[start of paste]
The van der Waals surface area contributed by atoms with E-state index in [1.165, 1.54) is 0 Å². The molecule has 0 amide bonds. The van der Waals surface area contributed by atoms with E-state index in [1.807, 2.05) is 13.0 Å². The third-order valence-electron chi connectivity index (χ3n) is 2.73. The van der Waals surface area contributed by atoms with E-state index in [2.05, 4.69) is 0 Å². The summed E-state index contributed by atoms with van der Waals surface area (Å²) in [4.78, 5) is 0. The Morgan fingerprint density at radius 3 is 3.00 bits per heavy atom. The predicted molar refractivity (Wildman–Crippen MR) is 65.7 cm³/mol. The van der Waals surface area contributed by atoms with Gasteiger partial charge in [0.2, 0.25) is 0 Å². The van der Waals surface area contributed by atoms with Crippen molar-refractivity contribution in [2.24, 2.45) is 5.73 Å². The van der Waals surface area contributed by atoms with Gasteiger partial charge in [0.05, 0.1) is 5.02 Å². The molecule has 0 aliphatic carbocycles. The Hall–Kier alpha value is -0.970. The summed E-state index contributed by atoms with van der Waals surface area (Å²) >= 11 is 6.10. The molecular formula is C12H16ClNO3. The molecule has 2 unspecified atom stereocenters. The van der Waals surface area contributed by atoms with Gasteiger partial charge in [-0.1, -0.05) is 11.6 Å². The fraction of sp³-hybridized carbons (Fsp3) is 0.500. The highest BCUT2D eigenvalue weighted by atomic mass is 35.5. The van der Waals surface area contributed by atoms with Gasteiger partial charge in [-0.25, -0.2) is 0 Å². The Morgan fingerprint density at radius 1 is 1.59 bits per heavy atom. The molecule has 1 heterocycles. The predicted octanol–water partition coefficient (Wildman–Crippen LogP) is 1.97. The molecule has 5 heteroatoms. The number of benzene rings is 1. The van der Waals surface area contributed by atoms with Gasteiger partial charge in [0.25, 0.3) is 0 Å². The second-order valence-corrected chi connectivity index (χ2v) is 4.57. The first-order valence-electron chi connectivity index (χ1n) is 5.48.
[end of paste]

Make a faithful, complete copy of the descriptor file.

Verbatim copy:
The van der Waals surface area contributed by atoms with E-state index in [1.165, 1.54) is 0 Å². The molecule has 0 amide bonds. The van der Waals surface area contributed by atoms with E-state index in [1.807, 2.05) is 13.0 Å². The third-order valence-electron chi connectivity index (χ3n) is 2.73. The van der Waals surface area contributed by atoms with E-state index in [2.05, 4.69) is 0 Å². The summed E-state index contributed by atoms with van der Waals surface area (Å²) in [4.78, 5) is 0. The Morgan fingerprint density at radius 3 is 3.00 bits per heavy atom. The predicted molar refractivity (Wildman–Crippen MR) is 65.7 cm³/mol. The van der Waals surface area contributed by atoms with Gasteiger partial charge in [0.2, 0.25) is 0 Å². The van der Waals surface area contributed by atoms with Crippen molar-refractivity contribution in [2.24, 2.45) is 5.73 Å². The van der Waals surface area contributed by atoms with Gasteiger partial charge in [0.05, 0.1) is 5.02 Å². The molecule has 0 aliphatic carbocycles. The Hall–Kier alpha value is -0.970. The summed E-state index contributed by atoms with van der Waals surface area (Å²) >= 11 is 6.10. The molecular formula is C12H16ClNO3. The molecule has 2 unspecified atom stereocenters. The van der Waals surface area contributed by atoms with Gasteiger partial charge in [-0.1, -0.05) is 11.6 Å². The fraction of sp³-hybridized carbons (Fsp3) is 0.500. The highest BCUT2D eigenvalue weighted by atomic mass is 35.5. The van der Waals surface area contributed by atoms with Gasteiger partial charge in [-0.25, -0.2) is 0 Å². The Morgan fingerprint density at radius 1 is 1.59 bits per heavy atom. The molecule has 1 heterocycles. The predicted octanol–water partition coefficient (Wildman–Crippen LogP) is 1.97. The molecule has 5 heteroatoms. The number of benzene rings is 1. The van der Waals surface area contributed by atoms with Gasteiger partial charge in [0.25, 0.3) is 0 Å². The second-order valence-corrected chi connectivity index (χ2v) is 4.57. The first-order valence-electron chi connectivity index (χ1n) is 5.48.